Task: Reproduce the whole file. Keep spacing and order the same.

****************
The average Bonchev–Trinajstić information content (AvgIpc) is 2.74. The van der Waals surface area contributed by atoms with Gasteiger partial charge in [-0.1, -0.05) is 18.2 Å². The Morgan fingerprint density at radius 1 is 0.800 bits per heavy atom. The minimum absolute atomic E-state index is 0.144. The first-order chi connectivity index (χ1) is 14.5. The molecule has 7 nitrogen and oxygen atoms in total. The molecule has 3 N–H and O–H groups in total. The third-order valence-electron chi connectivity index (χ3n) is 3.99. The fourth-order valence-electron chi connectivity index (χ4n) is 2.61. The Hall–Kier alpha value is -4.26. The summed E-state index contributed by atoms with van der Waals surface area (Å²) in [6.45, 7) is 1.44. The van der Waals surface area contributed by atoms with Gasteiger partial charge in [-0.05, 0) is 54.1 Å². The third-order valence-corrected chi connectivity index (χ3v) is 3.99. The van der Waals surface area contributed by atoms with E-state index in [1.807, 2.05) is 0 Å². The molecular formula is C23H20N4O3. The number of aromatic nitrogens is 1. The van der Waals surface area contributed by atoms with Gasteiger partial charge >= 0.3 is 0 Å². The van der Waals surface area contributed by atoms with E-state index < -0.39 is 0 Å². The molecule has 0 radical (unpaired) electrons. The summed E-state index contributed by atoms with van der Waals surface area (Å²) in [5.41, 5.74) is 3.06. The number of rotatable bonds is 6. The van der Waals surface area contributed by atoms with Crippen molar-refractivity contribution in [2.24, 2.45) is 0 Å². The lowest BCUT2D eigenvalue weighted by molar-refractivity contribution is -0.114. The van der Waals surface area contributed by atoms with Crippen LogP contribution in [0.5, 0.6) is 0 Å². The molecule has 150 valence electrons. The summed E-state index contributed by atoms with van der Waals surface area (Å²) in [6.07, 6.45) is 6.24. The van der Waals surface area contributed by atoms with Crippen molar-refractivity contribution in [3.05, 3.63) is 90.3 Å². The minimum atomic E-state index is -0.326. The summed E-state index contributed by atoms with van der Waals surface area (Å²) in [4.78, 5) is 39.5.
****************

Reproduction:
The average Bonchev–Trinajstić information content (AvgIpc) is 2.74. The van der Waals surface area contributed by atoms with Gasteiger partial charge in [-0.1, -0.05) is 18.2 Å². The Morgan fingerprint density at radius 1 is 0.800 bits per heavy atom. The minimum absolute atomic E-state index is 0.144. The first-order chi connectivity index (χ1) is 14.5. The molecule has 7 nitrogen and oxygen atoms in total. The molecule has 3 N–H and O–H groups in total. The third-order valence-electron chi connectivity index (χ3n) is 3.99. The fourth-order valence-electron chi connectivity index (χ4n) is 2.61. The Hall–Kier alpha value is -4.26. The summed E-state index contributed by atoms with van der Waals surface area (Å²) in [6.45, 7) is 1.44. The van der Waals surface area contributed by atoms with Gasteiger partial charge in [-0.05, 0) is 54.1 Å². The third-order valence-corrected chi connectivity index (χ3v) is 3.99. The van der Waals surface area contributed by atoms with E-state index in [1.807, 2.05) is 0 Å². The molecular formula is C23H20N4O3. The number of aromatic nitrogens is 1. The van der Waals surface area contributed by atoms with Gasteiger partial charge >= 0.3 is 0 Å². The van der Waals surface area contributed by atoms with E-state index < -0.39 is 0 Å². The molecule has 0 radical (unpaired) electrons. The summed E-state index contributed by atoms with van der Waals surface area (Å²) in [5.41, 5.74) is 3.06. The number of rotatable bonds is 6. The van der Waals surface area contributed by atoms with Crippen molar-refractivity contribution in [2.24, 2.45) is 0 Å². The lowest BCUT2D eigenvalue weighted by molar-refractivity contribution is -0.114. The van der Waals surface area contributed by atoms with Crippen LogP contribution in [0.5, 0.6) is 0 Å². The molecule has 150 valence electrons. The summed E-state index contributed by atoms with van der Waals surface area (Å²) in [6.07, 6.45) is 6.24. The van der Waals surface area contributed by atoms with Crippen molar-refractivity contribution in [3.05, 3.63) is 90.3 Å². The minimum atomic E-state index is -0.326. The summed E-state index contributed by atoms with van der Waals surface area (Å²) in [4.78, 5) is 39.5.